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Advanced bowel cancer, sometimes called colorectal cancer, means that the cancer has spread to other parts of your body from where it started in the large bowel (colon) or back passage (rectum). Your cancer may be advanced when it is first diagnosed. Or the cancer may come back some time after you were first treated.
When cancer comes back after treatment it is called recurrent cancer. The cancer can spread:
• Locally into tissue close to the bowel; or
• To other parts of the body, such as the liver or lungs.
Local cancer spread
Local spread means the cancer has broken through the wall of the bowel and so cancer cells have spread into surrounding tissue in the abdomen or pelvis.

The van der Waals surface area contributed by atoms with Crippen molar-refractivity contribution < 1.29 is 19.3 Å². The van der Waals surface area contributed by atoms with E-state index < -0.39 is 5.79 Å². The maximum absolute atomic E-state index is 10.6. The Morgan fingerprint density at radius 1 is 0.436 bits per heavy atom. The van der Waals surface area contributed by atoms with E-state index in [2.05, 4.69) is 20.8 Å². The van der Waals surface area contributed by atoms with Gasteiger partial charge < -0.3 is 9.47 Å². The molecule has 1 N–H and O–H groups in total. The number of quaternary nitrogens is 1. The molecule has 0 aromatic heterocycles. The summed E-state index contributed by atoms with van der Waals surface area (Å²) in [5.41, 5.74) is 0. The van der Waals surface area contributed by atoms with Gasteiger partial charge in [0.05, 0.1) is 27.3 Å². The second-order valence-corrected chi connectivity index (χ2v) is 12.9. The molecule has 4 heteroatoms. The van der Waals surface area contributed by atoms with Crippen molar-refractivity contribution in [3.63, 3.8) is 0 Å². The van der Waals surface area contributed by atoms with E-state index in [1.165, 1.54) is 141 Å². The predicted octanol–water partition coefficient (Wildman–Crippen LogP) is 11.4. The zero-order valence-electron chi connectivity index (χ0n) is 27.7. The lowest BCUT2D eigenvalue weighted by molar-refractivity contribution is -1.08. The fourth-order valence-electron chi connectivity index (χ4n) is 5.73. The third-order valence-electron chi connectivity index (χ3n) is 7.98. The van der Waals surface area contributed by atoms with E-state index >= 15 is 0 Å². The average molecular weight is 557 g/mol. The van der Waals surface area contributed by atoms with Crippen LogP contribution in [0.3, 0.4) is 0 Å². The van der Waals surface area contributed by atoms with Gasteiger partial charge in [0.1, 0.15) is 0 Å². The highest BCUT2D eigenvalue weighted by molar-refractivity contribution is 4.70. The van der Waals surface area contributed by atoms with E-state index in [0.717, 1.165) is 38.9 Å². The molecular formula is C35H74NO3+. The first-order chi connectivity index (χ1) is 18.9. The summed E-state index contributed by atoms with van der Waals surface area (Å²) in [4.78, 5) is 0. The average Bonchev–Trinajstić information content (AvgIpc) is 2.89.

Secondary spread (metastasis)
Cancer that has spread to another part of the body is called secondary cancer or metastatic cancer. The bowel cancer cells have travelled through the lymphatic system or bloodstream to another part of the body. The cells have then settled and started to grow there.
Remember the most important thing is where the cancer started. Having bowel cancer cells in your liver doesn’t mean that you have liver cancer. You have bowel cancer that has spread – it is also called secondary bowel cancer. This is important because your doctor needs to use treatments that work on bowel cancer cells – not treatment for liver cancer.
Coping with advanced bowel cancer
There are other sections about advanced bowel cancer on this website:
Download a copy of the Marie Keating Foundation’s booklet, Coping with Advanced Bowel Cancer.
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